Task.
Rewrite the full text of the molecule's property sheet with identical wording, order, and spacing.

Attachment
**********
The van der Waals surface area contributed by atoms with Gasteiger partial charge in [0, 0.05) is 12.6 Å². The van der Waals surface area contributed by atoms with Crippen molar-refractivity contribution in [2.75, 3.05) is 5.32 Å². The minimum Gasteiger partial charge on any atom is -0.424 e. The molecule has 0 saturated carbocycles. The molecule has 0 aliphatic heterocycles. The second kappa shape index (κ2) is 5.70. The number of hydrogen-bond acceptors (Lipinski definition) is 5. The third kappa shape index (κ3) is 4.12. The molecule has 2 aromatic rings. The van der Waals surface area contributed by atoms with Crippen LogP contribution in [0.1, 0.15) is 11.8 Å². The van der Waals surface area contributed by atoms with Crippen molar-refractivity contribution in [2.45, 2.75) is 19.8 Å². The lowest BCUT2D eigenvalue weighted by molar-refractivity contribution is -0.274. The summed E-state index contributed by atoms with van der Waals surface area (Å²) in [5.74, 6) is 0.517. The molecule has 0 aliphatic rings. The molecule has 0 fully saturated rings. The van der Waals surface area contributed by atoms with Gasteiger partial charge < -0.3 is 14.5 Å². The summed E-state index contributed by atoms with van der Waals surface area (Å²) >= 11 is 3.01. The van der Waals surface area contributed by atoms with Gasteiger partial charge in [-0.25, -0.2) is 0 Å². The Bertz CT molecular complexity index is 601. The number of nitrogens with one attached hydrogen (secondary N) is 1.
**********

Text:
The van der Waals surface area contributed by atoms with Gasteiger partial charge in [0, 0.05) is 12.6 Å². The van der Waals surface area contributed by atoms with Crippen molar-refractivity contribution in [2.75, 3.05) is 5.32 Å². The minimum Gasteiger partial charge on any atom is -0.424 e. The molecule has 0 saturated carbocycles. The molecule has 0 aliphatic heterocycles. The second kappa shape index (κ2) is 5.70. The number of hydrogen-bond acceptors (Lipinski definition) is 5. The third kappa shape index (κ3) is 4.12. The molecule has 2 aromatic rings. The van der Waals surface area contributed by atoms with Crippen LogP contribution in [0.1, 0.15) is 11.8 Å². The van der Waals surface area contributed by atoms with Crippen molar-refractivity contribution in [2.45, 2.75) is 19.8 Å². The lowest BCUT2D eigenvalue weighted by molar-refractivity contribution is -0.274. The summed E-state index contributed by atoms with van der Waals surface area (Å²) in [5.74, 6) is 0.517. The molecule has 0 aliphatic rings. The molecule has 0 fully saturated rings. The van der Waals surface area contributed by atoms with Gasteiger partial charge < -0.3 is 14.5 Å². The summed E-state index contributed by atoms with van der Waals surface area (Å²) >= 11 is 3.01. The van der Waals surface area contributed by atoms with Gasteiger partial charge in [-0.25, -0.2) is 0 Å². The Bertz CT molecular complexity index is 601. The number of nitrogens with one attached hydrogen (secondary N) is 1.